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That soccer ball Putin gave Trump may have contained a transmitter chip



Russian President Vladimir Putin gives a soccer ball to U.S. President Donald Trump in Helsinki.
Russian President Vladimir Putin gives a soccer ball to U.S. President Donald Trump in Helsinki.

Image: Alexander Zemlianichenko/AP/REX/Shutterstock

Surprise! That very innocent soccer ball Russian President Vladimir Putin gifted Donald Trump during their Helsinki summit last week (yes, that was just last week, folks) may not be so innocent. 

Bloomberg is reporting that the soccer ball may contain an embedded NFC (Near Field Communication) chip. 

The ball, which is produced by Adidas, is typically embedded with a chip that allows it to communicate with nearby devices, such as phones and tablets. Once connected with a device, the chip allows fans to access “exclusive information about the product, Adidas football content, special competitions and challenges, etc,” according to Adidas. 

Mandatory Credit: Photo by Alexander Zemlianichenko/AP/REX/Shutterstock (9763104b) Donald Trump, Vladimir Putin. Russian President Vladimir Putin, right, gives a soccer ball to U.S. President Donald Trump, left, during a press conference after their meeting at the Presidential Palace in Helsinki, Finland Trump Putin Summit, Helsinki, Finland - 16 Jul 2018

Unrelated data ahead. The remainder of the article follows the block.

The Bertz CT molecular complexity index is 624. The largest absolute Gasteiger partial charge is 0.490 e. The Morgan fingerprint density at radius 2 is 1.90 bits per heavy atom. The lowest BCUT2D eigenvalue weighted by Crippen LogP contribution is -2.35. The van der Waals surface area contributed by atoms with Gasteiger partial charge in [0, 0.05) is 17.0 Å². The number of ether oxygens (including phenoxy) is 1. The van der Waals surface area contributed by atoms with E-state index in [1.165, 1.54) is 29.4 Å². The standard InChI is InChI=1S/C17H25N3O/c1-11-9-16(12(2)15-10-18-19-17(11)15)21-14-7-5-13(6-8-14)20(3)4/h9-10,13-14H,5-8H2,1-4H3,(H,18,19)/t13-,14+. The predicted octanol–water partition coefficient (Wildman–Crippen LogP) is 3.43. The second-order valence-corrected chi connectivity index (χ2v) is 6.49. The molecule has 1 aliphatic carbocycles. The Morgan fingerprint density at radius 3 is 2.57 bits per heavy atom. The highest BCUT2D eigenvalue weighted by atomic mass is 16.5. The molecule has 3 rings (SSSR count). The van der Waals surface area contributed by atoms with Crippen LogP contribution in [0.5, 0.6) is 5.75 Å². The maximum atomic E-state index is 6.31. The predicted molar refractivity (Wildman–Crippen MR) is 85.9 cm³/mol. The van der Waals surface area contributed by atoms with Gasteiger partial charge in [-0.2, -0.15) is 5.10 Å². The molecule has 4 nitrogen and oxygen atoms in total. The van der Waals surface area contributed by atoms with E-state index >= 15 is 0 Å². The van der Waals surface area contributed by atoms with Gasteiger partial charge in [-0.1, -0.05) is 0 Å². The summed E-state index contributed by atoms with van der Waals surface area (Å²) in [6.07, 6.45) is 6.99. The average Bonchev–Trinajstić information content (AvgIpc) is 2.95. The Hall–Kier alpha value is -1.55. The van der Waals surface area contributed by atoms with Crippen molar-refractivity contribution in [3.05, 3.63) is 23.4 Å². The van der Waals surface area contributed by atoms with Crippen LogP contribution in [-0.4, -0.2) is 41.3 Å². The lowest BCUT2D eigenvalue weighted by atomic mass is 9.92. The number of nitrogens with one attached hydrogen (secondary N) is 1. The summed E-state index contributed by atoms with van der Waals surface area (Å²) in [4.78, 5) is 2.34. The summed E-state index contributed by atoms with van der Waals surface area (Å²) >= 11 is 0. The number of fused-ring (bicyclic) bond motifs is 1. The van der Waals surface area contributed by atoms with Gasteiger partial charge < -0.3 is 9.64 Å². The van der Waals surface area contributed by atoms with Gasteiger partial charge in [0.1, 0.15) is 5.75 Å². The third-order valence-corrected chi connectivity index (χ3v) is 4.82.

Image: Alexander Zemlianichenko/AP/REX/Shutterstock

While it’s unclear if this exact ball contained the chip or was tampered with by the Russians in any way, photos from the event clearly show the chip’s logo, which is where it is placed inside the ball.

Adidas declined to comment to Bloomberg on whether or not the NFC chip could be used by the Russians to hack nearby devices, such as Trump’s reportedly risky phones. The White House also declined to say if the ball was modified, or where the gift would be kept. The ball did undergo a routine security screening by the U.S. Secret Service, the AP reports.  

While Adidas notes on its website that the chip is “passive,” it’s probably just not worth the risk. It was, after all, given to the president by the leader of Russia, a country who is no stranger to all sorts of hacking — including the 2016 U.S. election. 

However, as Bloomberg notes and Forbes reported in 2015, “an engineer used an NFC chip to send a nearby Android phone a request to open a link that — if the user agreed to open it — installed a malicious file that took over the phone.”

Sorry, but I don’t trust anyone in government to be tech savvy enough to not fall for such an attack. Hell, they’re falling left and right for pranks from Sacha Baron Cohen

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